Getting Started with Google Summer of Code :: Advice for Newcomers

  • [Skip to the next point for GSoC] Initially learn programming, and a programming language. You should focus on developing the computational thinking while learning a language for expression and implementation of solutions. Focus on WHYs and try to build small prototypes of libraries, technologies, beginning from hello world programs emphasizing on syntax and pretty formatting. You gradually develop both top-down and bottom-up approaches to the problems while practising and building things. Thinking, questioning and building things from scratch in early days will prepare a solid foundation for the future. A Balance is necessary to not to get lost. Learn from others code too.
  • Having an aptitude is not necessary. If you have an interest in learning, exploring and building or just coding itself, then it’s sufficient. If not, that means you want a tag named “GSoC Student” and I have seen selections in that case but don’t know about their being during the GSoC period and how did they manage every single day replying their mentor ;=)
    Learn your first programming language from a standard book so that you can learn anything newer later easily just by googling and reading tutorials or books. Not all projects need DSA and other advanced-level programming concepts but you need an intermediate level – till OOP is fine. And without coding and experimenting on the way, you can’t learn it. If you ask which is the first choice – a language that is considered hard like C/C++ or Java. It will prepare you to learn almost any other language of related paradigm later without much efforts.
  • The notion of open source: Learn about open source and its etiquette online and make an account on Github, learn git and push your previous projects. Open some issues, hunt for other issues that interest you and start contributing to get the feel. Repeat by learning and exploring new areas and technologies and contributing at the same time.
  • I think by now you know the type of projects that intrigue you to code without food! Hunt for those projects and the related org online on the previous year GSoC page and message on their communication channel, build the project first on your system, then pick a junior bug, ask for help.
  • If you are not in a position to select an org, then just use the products of a couple of org and use them for months. Whatever issue irritates you (well it’s open-source), file a bug report and work on it. Hurray! You have just begun to contribute to your future org.
  • Submit at least 4 patch reports; 2 or 3 of them must be merged. Never think about the number of patches but the quality of the reports i.e. what feature/bug do they solve and how much it matters to the community by what amount! This implies that you should start early (and others advise the same). Start by November or December. I would advice you to analyze where do you stand and then start accordingly.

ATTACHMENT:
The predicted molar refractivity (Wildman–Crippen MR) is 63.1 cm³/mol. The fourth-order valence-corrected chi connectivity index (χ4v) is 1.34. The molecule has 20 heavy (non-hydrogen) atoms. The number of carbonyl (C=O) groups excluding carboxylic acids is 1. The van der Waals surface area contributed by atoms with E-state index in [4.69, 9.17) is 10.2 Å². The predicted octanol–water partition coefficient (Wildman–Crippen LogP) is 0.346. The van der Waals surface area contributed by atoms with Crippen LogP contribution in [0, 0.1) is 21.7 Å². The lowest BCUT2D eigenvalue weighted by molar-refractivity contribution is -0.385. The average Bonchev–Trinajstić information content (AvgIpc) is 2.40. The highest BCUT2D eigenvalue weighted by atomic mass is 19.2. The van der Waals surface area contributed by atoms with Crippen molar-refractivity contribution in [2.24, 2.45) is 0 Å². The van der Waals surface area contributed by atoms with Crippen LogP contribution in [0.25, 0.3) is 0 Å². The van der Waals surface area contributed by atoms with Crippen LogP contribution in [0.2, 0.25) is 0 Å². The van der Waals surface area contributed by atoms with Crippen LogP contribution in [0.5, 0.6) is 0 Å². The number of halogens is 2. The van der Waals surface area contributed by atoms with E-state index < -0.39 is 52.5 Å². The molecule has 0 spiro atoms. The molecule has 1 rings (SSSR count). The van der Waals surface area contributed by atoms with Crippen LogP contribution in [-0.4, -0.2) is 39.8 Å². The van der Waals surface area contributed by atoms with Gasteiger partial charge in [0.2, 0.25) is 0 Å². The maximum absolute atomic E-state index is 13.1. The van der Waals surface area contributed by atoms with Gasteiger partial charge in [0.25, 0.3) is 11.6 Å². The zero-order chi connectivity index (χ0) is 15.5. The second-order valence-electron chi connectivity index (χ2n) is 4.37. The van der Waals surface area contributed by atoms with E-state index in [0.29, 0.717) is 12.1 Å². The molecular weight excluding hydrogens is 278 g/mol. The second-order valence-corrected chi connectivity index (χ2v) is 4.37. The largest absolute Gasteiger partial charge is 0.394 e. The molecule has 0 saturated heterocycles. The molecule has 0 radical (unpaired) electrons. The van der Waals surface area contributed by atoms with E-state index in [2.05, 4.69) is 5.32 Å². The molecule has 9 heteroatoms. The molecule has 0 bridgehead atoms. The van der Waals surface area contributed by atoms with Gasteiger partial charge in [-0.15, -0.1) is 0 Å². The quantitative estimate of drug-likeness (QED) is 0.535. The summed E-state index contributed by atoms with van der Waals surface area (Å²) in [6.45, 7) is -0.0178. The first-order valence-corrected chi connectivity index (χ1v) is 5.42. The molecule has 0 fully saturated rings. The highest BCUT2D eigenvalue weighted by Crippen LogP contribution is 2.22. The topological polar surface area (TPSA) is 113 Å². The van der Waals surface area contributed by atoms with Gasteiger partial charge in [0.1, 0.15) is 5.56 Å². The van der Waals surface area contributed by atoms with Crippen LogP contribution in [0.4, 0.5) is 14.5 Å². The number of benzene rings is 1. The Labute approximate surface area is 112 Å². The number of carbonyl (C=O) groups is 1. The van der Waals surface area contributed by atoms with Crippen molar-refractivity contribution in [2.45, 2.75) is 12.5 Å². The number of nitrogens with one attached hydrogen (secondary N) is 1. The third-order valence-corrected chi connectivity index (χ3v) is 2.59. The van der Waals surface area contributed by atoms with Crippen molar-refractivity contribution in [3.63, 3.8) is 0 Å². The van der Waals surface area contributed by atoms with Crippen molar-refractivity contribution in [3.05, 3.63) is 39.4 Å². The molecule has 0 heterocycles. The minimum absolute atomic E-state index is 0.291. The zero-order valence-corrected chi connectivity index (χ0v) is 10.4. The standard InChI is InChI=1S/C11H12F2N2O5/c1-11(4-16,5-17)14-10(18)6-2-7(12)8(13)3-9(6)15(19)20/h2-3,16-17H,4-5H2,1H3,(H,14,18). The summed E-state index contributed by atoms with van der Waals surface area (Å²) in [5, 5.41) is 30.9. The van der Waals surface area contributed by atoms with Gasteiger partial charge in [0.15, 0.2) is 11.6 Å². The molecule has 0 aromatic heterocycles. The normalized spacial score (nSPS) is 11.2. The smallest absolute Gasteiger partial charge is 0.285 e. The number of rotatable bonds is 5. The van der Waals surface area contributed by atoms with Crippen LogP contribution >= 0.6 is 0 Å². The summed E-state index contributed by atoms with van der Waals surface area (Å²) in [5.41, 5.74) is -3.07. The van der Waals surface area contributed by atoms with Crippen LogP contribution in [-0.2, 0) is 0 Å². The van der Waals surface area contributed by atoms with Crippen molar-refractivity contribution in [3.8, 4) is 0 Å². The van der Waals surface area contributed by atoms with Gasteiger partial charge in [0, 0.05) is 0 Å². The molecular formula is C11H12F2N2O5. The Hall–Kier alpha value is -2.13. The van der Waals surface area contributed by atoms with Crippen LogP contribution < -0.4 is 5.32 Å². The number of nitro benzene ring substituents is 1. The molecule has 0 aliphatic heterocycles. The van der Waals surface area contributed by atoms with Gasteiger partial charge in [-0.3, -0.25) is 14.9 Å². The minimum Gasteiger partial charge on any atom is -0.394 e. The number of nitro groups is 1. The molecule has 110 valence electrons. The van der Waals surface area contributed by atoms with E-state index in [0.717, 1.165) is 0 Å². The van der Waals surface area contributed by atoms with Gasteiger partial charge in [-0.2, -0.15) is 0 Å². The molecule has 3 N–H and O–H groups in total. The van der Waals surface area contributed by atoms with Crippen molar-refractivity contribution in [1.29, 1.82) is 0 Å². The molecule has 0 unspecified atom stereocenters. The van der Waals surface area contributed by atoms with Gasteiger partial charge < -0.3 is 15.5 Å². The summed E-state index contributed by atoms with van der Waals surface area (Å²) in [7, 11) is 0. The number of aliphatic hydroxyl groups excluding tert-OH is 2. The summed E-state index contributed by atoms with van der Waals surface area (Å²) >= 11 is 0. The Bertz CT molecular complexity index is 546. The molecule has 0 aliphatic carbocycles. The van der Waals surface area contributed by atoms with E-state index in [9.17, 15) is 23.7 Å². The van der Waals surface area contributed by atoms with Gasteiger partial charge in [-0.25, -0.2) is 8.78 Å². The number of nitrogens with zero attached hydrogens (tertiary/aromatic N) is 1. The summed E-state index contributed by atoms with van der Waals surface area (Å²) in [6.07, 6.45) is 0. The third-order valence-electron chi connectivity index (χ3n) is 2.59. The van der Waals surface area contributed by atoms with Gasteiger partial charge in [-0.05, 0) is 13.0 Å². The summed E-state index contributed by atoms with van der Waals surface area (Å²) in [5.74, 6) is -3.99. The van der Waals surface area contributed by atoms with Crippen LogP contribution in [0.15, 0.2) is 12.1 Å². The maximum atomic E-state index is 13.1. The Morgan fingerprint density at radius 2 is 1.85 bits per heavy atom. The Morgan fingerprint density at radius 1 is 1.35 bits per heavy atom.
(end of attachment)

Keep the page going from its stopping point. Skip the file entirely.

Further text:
• I was a little bit late in drafting the proposal (5 days before the deadline) and you should send your first draft 7–10 days before to get others feedback. In my case, one of the developers on the mailing list (later my mentor) read my draft proposal and told me that the project idea on the idea page was a bit misleading. Instead of that, it should be that. I got startled and needed to alter a lot of details and implementation ideas in those remaining 3 days. That’s why try to submit your draft asap and make sure to post the link in your mailing list or any other communication channel too.
  • Only one proposal is all you need if you really want to get in. I have seen other aspirants sending 2-3 of them and getting into multiple ones but you must know beforehand that doing this solely for increasing your selection probability is a very bad idea. It would be the best if you can put your soul in one. Luckily, many org get a lot of student slots every year. In that case, if you are choosing a newbie GSoC org or an org with a lot of student slots, then your only proposal will do the wonder, who knows!
  • Post-selection time is entirely different. Never take it lightly only to fail the evaluations later.

You can also look for SDE internships (algorithmic background is strongly required) or the research one.

The later is different from your undergraduate studies and requires an interest in exploring, reading and writing. Curiosity is a must with or without a scientific thinking at the beginning.

I hope this post will help someone at some point.